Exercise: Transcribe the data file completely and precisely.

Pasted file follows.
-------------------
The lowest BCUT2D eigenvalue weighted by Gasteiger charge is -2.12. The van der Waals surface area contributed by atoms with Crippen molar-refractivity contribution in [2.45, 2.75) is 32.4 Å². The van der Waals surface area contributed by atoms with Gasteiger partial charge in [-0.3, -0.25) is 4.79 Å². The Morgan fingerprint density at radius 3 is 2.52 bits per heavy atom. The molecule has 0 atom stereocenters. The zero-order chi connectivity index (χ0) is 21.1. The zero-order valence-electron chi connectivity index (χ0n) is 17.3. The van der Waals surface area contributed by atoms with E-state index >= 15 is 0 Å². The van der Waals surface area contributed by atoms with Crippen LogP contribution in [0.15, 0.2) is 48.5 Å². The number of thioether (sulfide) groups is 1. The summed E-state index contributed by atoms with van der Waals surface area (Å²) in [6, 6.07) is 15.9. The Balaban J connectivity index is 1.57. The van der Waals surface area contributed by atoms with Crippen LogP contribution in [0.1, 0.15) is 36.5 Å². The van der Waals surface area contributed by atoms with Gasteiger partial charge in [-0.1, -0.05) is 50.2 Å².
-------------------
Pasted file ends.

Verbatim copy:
The lowest BCUT2D eigenvalue weighted by Gasteiger charge is -2.12. The van der Waals surface area contributed by atoms with Crippen molar-refractivity contribution in [2.45, 2.75) is 32.4 Å². The van der Waals surface area contributed by atoms with Gasteiger partial charge in [-0.3, -0.25) is 4.79 Å². The Morgan fingerprint density at radius 3 is 2.52 bits per heavy atom. The molecule has 0 atom stereocenters. The zero-order chi connectivity index (χ0) is 21.1. The zero-order valence-electron chi connectivity index (χ0n) is 17.3. The van der Waals surface area contributed by atoms with E-state index >= 15 is 0 Å². The van der Waals surface area contributed by atoms with Crippen LogP contribution in [0.15, 0.2) is 48.5 Å². The number of thioether (sulfide) groups is 1. The summed E-state index contributed by atoms with van der Waals surface area (Å²) in [6, 6.07) is 15.9. The Balaban J connectivity index is 1.57. The van der Waals surface area contributed by atoms with Crippen LogP contribution in [0.1, 0.15) is 36.5 Å². The van der Waals surface area contributed by atoms with Gasteiger partial charge in [-0.1, -0.05) is 50.2 Å².